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Intel Core i3-8350K Coffee Lake Desktop CPU Review

  1. The odd little CPU called the Core i3-8350K….
  2. How its tested??
  3. Computing Benchmarks
  4. Conclusion
  5. Online Purchase Links
  6. View All

What is the Core i3-8350K??

The Intel Core i3-8350K is an oxymoron. This 8th generation Coffee Lake is an unlocked CPU priced low where one will bundle it with a B or an H series, two motherboard chipset with no overclocking option.  This 8th generation CPU has four physical cores. It doesn’t have turbo clock speeds and Hyper-Threading. But it has an increased L3 cache to 8MB but with 95-watt TDP, unlike 65-watt on the 8100 and the six-core i5-8400.

8th Gen Desktop CPU Comparison

Intel Coffee Lake SKUs

If you compare it with the Core i3-7350K, it is a big step-up. The Core i3-8350K has four cores while the previous Kaby-Lake i3-7350K is a dual-core with fix clock at 4.2 GHz with 4MB L3 Cache. Therefore its a useful Core-i3 chip. The other problem with Intel restricting overclocking only with the Z series. I’ve mentioned this with the price clashing between B and H series on the B360 AORUS motherboard review. Intel should have enabled overclocking on H370 series to keep up with AMD’s chipset offering and provide better value than its B360 chipset, therefore providing excellent upgrade options for base model mid-range systems. The stubbornness overshadows this unlocked Core i3 CPU with significant additions.



Processor Number Core i3-8350K
Cores/Threads 4/4
Base Clock 4.0 GHz
Cache 8MB
Bus Speed 8 GT/s
Max memory support 64 GB
Memory Type DDR4
Maximum memory support 2400 MHz
ECC Support Yes
On-Chip graphics UHD 630
Graphics frequency 350MHz to 1.15 GHz
Max video memory support 64 GB
Resolution support 4K @ 24Hz via HDMI 1.4
4K @ 60Hz via Display Port
Display Support: 3

If you look at it, the Core-i3-8350K is a weird CPU because Intel being weirder as its overclocking feature philosophy. It forced its own CPU to compete with its own CPU- the Core i5-8400, a six-core/ six-thread locked CPU, but with turbo clock, Hyper-Threading with 9MB L3 cache and 65-watt TDP up to 2666 MHz DDR4 support for just $20 more on MSRP. I would have liked to see this as locked CPU, but with turbo clock and HT enabled. That would be more useful for many types of users, even for HTPCs as it has 4K support via UHD-630 on-chip graphics.

Test System and Testing Methodology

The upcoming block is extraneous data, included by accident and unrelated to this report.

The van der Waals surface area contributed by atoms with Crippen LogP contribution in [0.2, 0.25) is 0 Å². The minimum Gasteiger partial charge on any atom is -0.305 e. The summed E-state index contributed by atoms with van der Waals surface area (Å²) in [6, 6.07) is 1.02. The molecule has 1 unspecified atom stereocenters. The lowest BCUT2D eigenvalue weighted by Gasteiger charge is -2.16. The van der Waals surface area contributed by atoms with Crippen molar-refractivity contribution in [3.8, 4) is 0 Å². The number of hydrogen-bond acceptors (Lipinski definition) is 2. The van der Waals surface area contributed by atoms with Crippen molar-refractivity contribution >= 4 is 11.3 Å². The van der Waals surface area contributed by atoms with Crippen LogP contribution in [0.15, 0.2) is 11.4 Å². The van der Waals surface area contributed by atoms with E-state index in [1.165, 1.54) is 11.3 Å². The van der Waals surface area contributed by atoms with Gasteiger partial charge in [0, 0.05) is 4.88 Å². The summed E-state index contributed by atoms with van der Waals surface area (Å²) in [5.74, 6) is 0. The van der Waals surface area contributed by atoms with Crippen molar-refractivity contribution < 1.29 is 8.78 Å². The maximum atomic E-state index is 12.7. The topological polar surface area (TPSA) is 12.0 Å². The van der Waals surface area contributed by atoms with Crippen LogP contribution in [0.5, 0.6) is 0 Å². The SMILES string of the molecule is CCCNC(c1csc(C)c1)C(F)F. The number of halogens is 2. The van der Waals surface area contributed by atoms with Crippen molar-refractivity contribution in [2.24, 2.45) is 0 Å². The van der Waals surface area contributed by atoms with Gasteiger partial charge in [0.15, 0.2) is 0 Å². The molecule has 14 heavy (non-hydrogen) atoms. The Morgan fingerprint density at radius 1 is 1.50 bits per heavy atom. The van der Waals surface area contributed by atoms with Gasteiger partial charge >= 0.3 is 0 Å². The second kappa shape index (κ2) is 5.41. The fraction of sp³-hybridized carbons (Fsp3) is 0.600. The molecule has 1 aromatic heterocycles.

The following setup is what’s used to test the AORUS B360 Gaming 3 WIFI motherboard:

Operating System Windows 10 64-bit Pro
Processor+ Cooler Intel Core i3 8350K + Noctua NH-U14S
Motherboard AORUS B360 Gaming 3 WIFI
RAM 16GB HyperX Savage DDR4
OS Drive 240GB SanDisk Extreme II SSD
Secondary WD Red 3TB
PSU ANTEC 1200W Quattro
PC Case Lian Li A70F

The Benchmarks are as follows:

  • Computing Benchmarks

Benchmarks are done in stock settings with turbo enabled. No changes have been made in the BIOS except both CPU fans at high speed.

    • 7 Zip Benchmark
    • AIDA64- CPU and Memory Benchmark
    • Futuremark Benchmarks:
      • 3DMark Sky Diver and Fire Strike
      • PCMark 8 Benchmark
    • Video Encoding Benchmark (720p and 4K)
    • MP3 Encoding
    • Cinebench R15

I have skipped Turbo speed benchmarks because the Intel Core i3 8350K does not have that option and it was tested on a B series chipset motherboard, so no OC benchmarks. I am posting the review of this CPU because we got it to test this motherboard- so why not?

7-ZIP Benchmark

AIDA64 Benchmarks

CPU Benchmark

Memory Benchmark

Video Encoding Benchmark

MP3 Encoding Benchmark

Cinebench R15 Benchmark

The Intel Core i3-8350K: Why does it exist?

At this price point with no lower cost(Intel B and H series) overclocking enabled chipset, it does not make sense. Still, Intel rolled out with it. If you’re stepping ahead of the Core i3-8350K- a four-core four-thread CPUs, there’s the six-core-six-thread Core i5-8400 with Turbo enabled. Both have UHD-630 on-chip graphics. The more natural choice for many users would be the Ryzen 5 1600, a six-core 12-thread CPU. I am aware its launch price was the same as the Core i3-7350K, but Intel did not have a real competition back then. Still, it would make sense to pick the Core i5 variant at the time.

I don’t have a problem for this CPU to exist because it needs to fill that gap to provide base model quad-core CPU with a newer architecture. Having a quad-core Core i3 brings it up-to-date for the current times especially for the general/non-gaming system users. The pricing is less desirable, non-Turbo doesn’t make sense and an unlocked CPU when only Z chipset to have the ability to overclock does not help it at all. $50 cheaper, non-K but with Turbo enabled may have looked sweet if you only looked at Intel’s offerings. The Core i3-8350K’s performance is comparable to the older Core i5-7600K. Strange little CPU. Good story!

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